LIFE

Greek food truck brightens up lunchtime for London’s office workers

VASSILIKI CHRYSOSTOMIDOU

TAGS: Gastronomy

It’s 11.30 a.m. and a light drizzle is falling in London’s Paddington district. The Kalimera food truck, named after the Greek word for “good morning,” has just opened and a line is already forming of smartly dressed businessmen, bankers and executives. Some have been at the office since 6 a.m. following the action on international markets so it’s no wonder they’re hungry. This is the crowd that food truck owner Telemaque Argyriou had been aiming for from the start.

A former banker in London’s City district himself, 40-year-old Argyriou made a career U-turn two years ago: “The climate on the markets was good at first, but the entire banking world changed after the events of 2008,” he says of the meltdown that started in the US that year. “In the meantime, because I have spent many years abroad – 23 years in France and the UK – and because I love food, I launched the Kalimera project. The aim was to showcase Greek cuisine in a serious way and how much potential it holds. It combines tradition and the future, and this is how we need to imprint it in people’s minds. London has around 1,000 Italian restaurants right now. Couldn’t it have as many Greek ones?”

Argyriou took all the right steps right at the start of the project to make sure that it was never described in the terms normally used for street food, like greasy or slapdash.

“It’s much cheaper to serve street food,” says Argyriou. “I aimed for mid- and long-term profits so there would be room to grow. Proof of the project’s success is that we have inaugurated the first Kalimera restaurant, at Camden Market.”

Argyriou sought help from experts when he started out. Designer Afroditi Krassa was responsible for the brand name and came up with the logo “Extra Virgin Greek Food.”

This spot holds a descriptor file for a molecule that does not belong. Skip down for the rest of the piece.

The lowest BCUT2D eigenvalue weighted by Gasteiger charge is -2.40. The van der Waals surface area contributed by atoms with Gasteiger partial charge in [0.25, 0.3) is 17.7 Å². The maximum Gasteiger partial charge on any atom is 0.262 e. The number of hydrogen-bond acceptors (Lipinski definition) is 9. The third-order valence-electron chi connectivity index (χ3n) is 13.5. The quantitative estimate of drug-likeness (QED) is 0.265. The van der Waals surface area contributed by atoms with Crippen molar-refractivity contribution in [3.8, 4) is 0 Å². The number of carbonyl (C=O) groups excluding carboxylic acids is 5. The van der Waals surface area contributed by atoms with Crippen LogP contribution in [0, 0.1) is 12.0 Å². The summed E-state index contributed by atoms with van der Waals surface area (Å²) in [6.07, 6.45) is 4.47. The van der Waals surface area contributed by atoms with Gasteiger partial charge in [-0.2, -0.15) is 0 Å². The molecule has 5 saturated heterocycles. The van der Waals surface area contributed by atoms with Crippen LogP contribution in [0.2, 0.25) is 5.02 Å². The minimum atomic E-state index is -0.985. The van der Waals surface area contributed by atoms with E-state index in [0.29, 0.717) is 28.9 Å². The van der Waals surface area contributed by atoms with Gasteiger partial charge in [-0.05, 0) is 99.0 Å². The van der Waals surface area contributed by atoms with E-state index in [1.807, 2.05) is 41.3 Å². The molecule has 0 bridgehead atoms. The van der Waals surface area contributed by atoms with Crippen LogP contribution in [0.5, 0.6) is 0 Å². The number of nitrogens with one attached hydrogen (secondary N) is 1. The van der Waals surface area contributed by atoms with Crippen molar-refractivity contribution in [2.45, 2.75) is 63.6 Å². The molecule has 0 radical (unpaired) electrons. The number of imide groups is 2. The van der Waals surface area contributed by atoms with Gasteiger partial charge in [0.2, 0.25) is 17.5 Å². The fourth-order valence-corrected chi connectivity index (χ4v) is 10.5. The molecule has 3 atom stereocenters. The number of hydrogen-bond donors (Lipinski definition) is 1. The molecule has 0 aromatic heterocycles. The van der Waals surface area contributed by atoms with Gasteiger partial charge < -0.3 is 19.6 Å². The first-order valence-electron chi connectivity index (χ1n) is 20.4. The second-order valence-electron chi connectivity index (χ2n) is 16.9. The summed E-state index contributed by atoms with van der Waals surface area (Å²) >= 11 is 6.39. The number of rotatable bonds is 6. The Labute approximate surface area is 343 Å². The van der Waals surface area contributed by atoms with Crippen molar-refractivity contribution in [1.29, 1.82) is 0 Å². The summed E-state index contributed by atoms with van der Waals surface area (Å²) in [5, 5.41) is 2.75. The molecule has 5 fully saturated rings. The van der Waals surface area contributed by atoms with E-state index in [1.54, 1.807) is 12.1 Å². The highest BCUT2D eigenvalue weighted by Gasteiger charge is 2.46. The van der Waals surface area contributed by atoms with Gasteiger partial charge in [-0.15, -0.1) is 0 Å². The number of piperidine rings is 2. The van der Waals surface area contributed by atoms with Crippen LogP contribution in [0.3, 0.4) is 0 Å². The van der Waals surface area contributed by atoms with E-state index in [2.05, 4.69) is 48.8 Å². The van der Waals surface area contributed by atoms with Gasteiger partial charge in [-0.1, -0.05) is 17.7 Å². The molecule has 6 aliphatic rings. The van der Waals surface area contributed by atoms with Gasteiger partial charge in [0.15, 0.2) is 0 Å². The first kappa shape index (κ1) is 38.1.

“We spent a lot of time looking for the right color,” says the restaurateur. “Greece is not just the blue-and-white cliche. We chose yellow, which evoked warmth, the shining sun and the country’s beautiful neoclassical mansions.”

The kitchen, meanwhile, was put into the capable hands of chef Christos Kardaras, and on a typical day the menu includes sophisticated dishes such as deconstructed moussaka, salad boxes and three types of souvlaki: chicken with avocado tzatziki sauce, lettuce and spicy humus; lamb with mint tzatziki sauce and eggplant puree; and grilled halloumi cheese with pesto yogurt and cherry tomatoes.

What inspired these dishes?

“Back when I worked in the City I would buy lunch every day and eat it in front of my computer. The flavors were really nothing special. I thought, why not make something modern but inspired by Greek gastronomy, which someone can each two or three times a week? Something that will not just stave off their hunger, but will also introduce the element of pleasure,” he says.

Is there a dish that simply didn’t work? “Yes, pastitsio didn’t seem to do anything for the British.”

While Argyriou is excited about Kalimera’s prospects, he was not always encouraged by his friends and family to give up what many saw as a promising career in finance.

“That’s the kind of mentality that I believe explains why so many people are in a rut right now,” says Argyriou. “When crisis strikes, you need to be able to turn things around 180 degrees and also to point out the way to others. Can’t find work in your sector? Then find a sector where there are jobs. Do something else. But make sure you do it well.”

What did it take to launch the business in terms of red tape?

“Half and hour on the Internet and 15 pounds. Maybe the Greek state has something to learn here.”

Online